Last night I attended a showing of the Motherhood Manifesto documentary. This documentary highlights the work of, a growing movement with over 50,000 members – and particularly their effort to end employment discrimination against mothers.

I’m all for ending that discrimination – my own mother was denied a job because she was asked a question to determine whether she had daughters or sons (one of the benefits the employer offered would have been considerably more expensive for daughters). Yet I was left with a subtle feeling of increased anomie after the show. 24 hours of thinky thoughts later, I think I know the source of my discomfort, and I also have a new outlook on business and labor law.
To provide some background, the big red hot button on my political activist agenda is dignity in the workplace, including improved support for job transitions. In the current (lack of) system, people spend far too much uncompensated time, effort, anxiety, and humiliation on job transition periods. When that transition goes on for longer than a few months, I think words like “slavery” should start to come into play – especially when there is ongoing free labor (to “prove yourself”) or free work product and/or consulting involved. I appreciate the risk of trivializing the word slavery, but given the physical suffering that can be involved with deprivation of health care and demeaning treatment by others, I think we’re getting closer to a slave system than most Neo-Con economists would care to admit.

I’m a proponent of “blind hiring” – a new hiring process that would take names off resumes, remove pictures and “first impression” personal interviews from the process, and do away with the crony-based recommendation system. I’d like to reduce the focus on networking. Instead, I’d like to see an increased focus on skills: not just more training, but more emphasis on making skills visible through free or cheap credentialing. I also think steps should be taken early to prevent temp agencies from being used as buffers that enable businesses to avoid anti-discrimination laws. I believe businesses that cling to more personal forms of hiring are really casting about for excuses to practice discrimination – unfortunately perceived as a “gut feeling”.

Given my intense interest in the subject of fair employment,  I should probably be the chief bullhorn wielder for Discrimination against mothers is a widespread, egregious, and stupid form of discrimination that has been leaving a trail of family wreckage for decades.

Today I realized the problem is that this is still just one form of discrimination – and when we finally do something to alleviate it, the suffering will just be transferred to some other group in a competitive economy. For instance, studies show overweight white women face  significant pay discrimination. If the overweight white Moms get a boost, will the overweight white single women be in even worse condition? While it’s true that the Mom’s have childcare responsibilities, what about the people with massive eldercare responsibilities?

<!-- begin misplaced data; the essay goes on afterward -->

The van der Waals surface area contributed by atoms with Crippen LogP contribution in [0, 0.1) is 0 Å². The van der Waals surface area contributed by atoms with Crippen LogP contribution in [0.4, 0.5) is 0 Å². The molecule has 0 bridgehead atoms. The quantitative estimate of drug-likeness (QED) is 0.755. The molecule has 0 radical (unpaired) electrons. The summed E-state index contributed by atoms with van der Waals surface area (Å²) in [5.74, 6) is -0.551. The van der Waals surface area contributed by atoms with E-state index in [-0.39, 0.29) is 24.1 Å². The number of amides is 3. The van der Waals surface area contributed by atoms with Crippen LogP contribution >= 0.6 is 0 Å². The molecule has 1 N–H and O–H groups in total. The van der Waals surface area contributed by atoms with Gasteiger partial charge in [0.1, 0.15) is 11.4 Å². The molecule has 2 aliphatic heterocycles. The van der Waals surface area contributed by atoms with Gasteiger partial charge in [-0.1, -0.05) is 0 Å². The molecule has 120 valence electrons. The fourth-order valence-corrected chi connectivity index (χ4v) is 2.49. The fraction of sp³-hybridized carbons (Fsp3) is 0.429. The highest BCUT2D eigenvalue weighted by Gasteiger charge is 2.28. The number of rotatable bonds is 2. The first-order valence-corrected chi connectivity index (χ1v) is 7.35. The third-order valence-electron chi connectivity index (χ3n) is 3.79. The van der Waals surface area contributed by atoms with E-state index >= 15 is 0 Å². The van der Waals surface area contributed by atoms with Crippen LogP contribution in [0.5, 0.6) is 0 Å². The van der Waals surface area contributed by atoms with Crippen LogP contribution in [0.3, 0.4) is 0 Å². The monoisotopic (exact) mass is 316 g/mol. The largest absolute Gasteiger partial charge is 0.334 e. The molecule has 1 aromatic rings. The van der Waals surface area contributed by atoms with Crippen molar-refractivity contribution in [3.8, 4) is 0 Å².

In short, it seems like there are myriad forms of discrimination, and they all create human suffering and undermine families. And every time our political representatives get it together to finally pass a law against some form of discrimination, they just end up with yet one more layer of regulation – leaving businesses howling about the skyrocketing costs of compliance and fostering a cottage industry in loophole-lawyering.

One of the tenets of socially responsible entrepreneurship is to “leave no one behind and hold no one back.” It seems to me that the best way to follow through on this sentiment would be to eliminate all forms of discrimination from the hiring process in one fell swoop. This would decrease the costs of compliance and take a lot of the song and dance out of the hiring process, therefore greasing the wheels of the economy and pumping up productivity by capturing a lot of labor that’s just going to waste right now. (Really, how does the general economy benefit from 100 rewrites of one’s resume and a thousand personalized thank-you notes? It’s the social equivalent of busywork.)

Here’s my idea. Why don’t we regulate what can be asked during a job interview instead of what can’t be asked? In stead of having 2,376 obscure anti-discrimination laws on the books, why not simply write an interview guide that excludes all personal and family questions? If there were a standardized format for interviews (with a “fill in the appropriate skill set here” section), then it would also be easier for people to prepare for interviews. If “blind hiring” policies were also implemented, then we might make strides toward eliminating discrimination all together. And think of the compliance savings! This alone would be putting billions of dollars back into the actual businesses.

It seems to me that the only obstacle to such a policy is people are scared of the unknown: no matter what people profess their values to be, they secretly want to hold on to opportunities to discriminate because it helps them hold on to power over other people. While the unknown is scary, power feels like safety. I guess the only way to overcome this is to promise that by reducing discrimination, you make everyone safer, which thus reduces the desperation for power.

If there are any lawyers or policymakers in the house, I’d like to know if there’s any reason standardizing job interviews wouldn’t be less expensive than dealing with all the anti-discrimination laws. It seems obvious to me.

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